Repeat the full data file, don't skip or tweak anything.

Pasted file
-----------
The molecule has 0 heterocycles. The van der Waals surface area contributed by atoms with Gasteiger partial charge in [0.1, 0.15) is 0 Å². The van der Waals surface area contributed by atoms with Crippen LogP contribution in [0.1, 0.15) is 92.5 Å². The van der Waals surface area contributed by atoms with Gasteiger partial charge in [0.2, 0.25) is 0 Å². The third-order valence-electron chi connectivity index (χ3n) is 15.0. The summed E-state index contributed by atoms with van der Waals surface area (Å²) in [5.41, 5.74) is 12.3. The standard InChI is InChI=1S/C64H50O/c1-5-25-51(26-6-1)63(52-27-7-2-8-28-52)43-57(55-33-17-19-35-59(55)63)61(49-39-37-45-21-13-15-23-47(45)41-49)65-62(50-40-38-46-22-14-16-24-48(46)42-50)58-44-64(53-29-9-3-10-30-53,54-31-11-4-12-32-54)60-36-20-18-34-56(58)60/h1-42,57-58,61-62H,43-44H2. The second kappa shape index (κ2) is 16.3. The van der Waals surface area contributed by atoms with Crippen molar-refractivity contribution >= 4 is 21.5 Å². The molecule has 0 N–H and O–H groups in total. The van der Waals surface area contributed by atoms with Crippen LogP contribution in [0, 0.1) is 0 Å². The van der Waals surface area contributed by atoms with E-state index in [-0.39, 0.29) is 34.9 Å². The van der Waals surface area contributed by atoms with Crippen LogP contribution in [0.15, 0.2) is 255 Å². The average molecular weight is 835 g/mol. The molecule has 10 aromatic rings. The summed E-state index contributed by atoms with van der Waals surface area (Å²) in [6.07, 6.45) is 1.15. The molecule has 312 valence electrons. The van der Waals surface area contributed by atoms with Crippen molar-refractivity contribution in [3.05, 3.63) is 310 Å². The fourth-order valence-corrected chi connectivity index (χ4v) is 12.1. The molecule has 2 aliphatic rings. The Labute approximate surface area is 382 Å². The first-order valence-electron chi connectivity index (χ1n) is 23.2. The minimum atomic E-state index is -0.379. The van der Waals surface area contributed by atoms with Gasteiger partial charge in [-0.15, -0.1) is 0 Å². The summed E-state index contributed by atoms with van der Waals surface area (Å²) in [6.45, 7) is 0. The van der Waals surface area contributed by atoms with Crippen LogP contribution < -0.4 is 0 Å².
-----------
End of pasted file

The molecule has 0 heterocycles. The van der Waals surface area contributed by atoms with Gasteiger partial charge in [0.1, 0.15) is 0 Å². The van der Waals surface area contributed by atoms with Crippen LogP contribution in [0.1, 0.15) is 92.5 Å². The van der Waals surface area contributed by atoms with Gasteiger partial charge in [0.2, 0.25) is 0 Å². The third-order valence-electron chi connectivity index (χ3n) is 15.0. The summed E-state index contributed by atoms with van der Waals surface area (Å²) in [5.41, 5.74) is 12.3. The standard InChI is InChI=1S/C64H50O/c1-5-25-51(26-6-1)63(52-27-7-2-8-28-52)43-57(55-33-17-19-35-59(55)63)61(49-39-37-45-21-13-15-23-47(45)41-49)65-62(50-40-38-46-22-14-16-24-48(46)42-50)58-44-64(53-29-9-3-10-30-53,54-31-11-4-12-32-54)60-36-20-18-34-56(58)60/h1-42,57-58,61-62H,43-44H2. The second kappa shape index (κ2) is 16.3. The van der Waals surface area contributed by atoms with Crippen molar-refractivity contribution >= 4 is 21.5 Å². The molecule has 0 N–H and O–H groups in total. The van der Waals surface area contributed by atoms with Crippen LogP contribution in [0, 0.1) is 0 Å². The van der Waals surface area contributed by atoms with E-state index in [-0.39, 0.29) is 34.9 Å². The van der Waals surface area contributed by atoms with Crippen LogP contribution in [0.15, 0.2) is 255 Å². The average molecular weight is 835 g/mol. The molecule has 10 aromatic rings. The summed E-state index contributed by atoms with van der Waals surface area (Å²) in [6.07, 6.45) is 1.15. The molecule has 312 valence electrons. The van der Waals surface area contributed by atoms with Crippen molar-refractivity contribution in [3.05, 3.63) is 310 Å². The fourth-order valence-corrected chi connectivity index (χ4v) is 12.1. The molecule has 2 aliphatic rings. The Labute approximate surface area is 382 Å². The first-order valence-electron chi connectivity index (χ1n) is 23.2. The minimum atomic E-state index is -0.379. The van der Waals surface area contributed by atoms with Gasteiger partial charge in [-0.15, -0.1) is 0 Å². The summed E-state index contributed by atoms with van der Waals surface area (Å²) in [6.45, 7) is 0. The van der Waals surface area contributed by atoms with Crippen LogP contribution < -0.4 is 0 Å².